Nevin Manimala Statistics

Acute clinical deterioration and consumer escalation: The understanding and perceptions of hospital staff

PLoS One. 2022 Jun 16;17(6):e0269921. doi: 10.1371/journal.pone.0269921. eCollection 2022.


INTRODUCTION: Consumer escalation systems allow patients and families to escalate concerns about acute clinical deterioration. Hospital staff can impact upon the success of this process. As part of evaluation processes within a Local Health Network, where a consumer escalation system was introduced in accordance with National requirements, we sought to explore clinicians’ understanding and perceptions of consumer escalation.

METHODS: Voluntary and anonymous staff surveys pre, and post, system introduction. Quantitative data was analysed using descriptive statistics, chi-square independence, and non-parametric independent samples median tests. Qualitative data was evaluated using content analysis and cross-referenced with quantitative responses.

RESULTS: Respondent’s (pre: 215; post: 89) area of work varied significantly between survey periods. Most agreed that patients/families have a sound knowledge of a patient’s typical health status (pre: 192/215 (89.3%); post 82/88 (93.2%)) and that patients/families should be encouraged to escalate concerns of deterioration to ward staff (pre: 209/212 (98.6%); post: 85/89 (95.5%)). Respondent perceptions of patient/family ability to recognise clinical deterioration varied. Staff agreement towards local response expectations decreased as the degree of clinical requirement increased. Staff concerns of increased workloads (pre: 90/214 (42.1%); post 12/72 (16.7%), p<0.001) and conflict generation (pre: 71/213 (33.3%); post: 7/71 (9.9%), p = 0.001) decreased significantly following system introduction. However, clinician perceptions of positive system effects also decreased (patient-staff rapport pre: 163/213 (76.5%); post: 38/72 (52.8%), p = 0.001; patient centred care pre: 188/214 (87.9%); post: 53/72 (73.6%), p = 0.012; patient safety pre: 173/214 (80.8%); post: 49/72 (68.1%), p = 0.077). Only 53% of respondents (pre: 112/213 (52.6%); post: 48/88 (54.5%)) perceived that patient/family have sufficient confidence to escalate concerns.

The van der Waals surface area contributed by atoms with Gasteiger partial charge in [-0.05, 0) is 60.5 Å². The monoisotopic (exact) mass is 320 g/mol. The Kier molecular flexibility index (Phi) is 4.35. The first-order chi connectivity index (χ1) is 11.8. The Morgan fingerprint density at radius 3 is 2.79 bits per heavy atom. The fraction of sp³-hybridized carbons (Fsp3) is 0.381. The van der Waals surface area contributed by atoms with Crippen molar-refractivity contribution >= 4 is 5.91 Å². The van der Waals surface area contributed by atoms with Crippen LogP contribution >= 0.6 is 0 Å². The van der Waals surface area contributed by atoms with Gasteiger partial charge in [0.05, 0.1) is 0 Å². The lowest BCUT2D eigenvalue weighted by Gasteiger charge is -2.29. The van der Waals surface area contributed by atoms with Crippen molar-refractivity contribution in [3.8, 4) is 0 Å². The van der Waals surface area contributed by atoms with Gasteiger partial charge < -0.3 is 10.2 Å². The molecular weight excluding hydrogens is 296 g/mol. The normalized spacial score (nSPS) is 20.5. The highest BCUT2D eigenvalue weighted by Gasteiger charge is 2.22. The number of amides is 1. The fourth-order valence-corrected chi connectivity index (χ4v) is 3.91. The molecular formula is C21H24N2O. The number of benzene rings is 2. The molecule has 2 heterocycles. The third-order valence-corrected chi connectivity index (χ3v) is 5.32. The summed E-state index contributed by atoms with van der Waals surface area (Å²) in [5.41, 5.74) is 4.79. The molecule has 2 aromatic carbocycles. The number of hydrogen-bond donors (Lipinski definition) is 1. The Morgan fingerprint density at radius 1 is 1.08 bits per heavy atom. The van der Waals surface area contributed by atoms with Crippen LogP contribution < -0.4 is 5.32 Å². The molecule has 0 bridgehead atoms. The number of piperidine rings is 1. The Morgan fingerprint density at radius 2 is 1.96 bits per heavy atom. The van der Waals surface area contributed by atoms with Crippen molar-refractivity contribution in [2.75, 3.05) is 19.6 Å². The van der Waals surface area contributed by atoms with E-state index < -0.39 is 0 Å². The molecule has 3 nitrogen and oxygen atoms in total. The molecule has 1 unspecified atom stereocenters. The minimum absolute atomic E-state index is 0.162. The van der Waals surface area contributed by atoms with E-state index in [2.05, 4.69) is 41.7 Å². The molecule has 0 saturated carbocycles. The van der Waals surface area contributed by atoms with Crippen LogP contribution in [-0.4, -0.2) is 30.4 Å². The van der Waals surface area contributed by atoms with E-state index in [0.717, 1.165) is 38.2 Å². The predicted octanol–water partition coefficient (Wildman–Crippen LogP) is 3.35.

CONCLUSION: Consumer escalation systems require staff support. Staff perceptions may indicate, and act as, barriers to the operation of consumer escalation processes. Further exploration in identifying and managing staff barriers is crucial to the success of consumer escalation.

PMID:35709173 | DOI:10.1371/journal.pone.0269921

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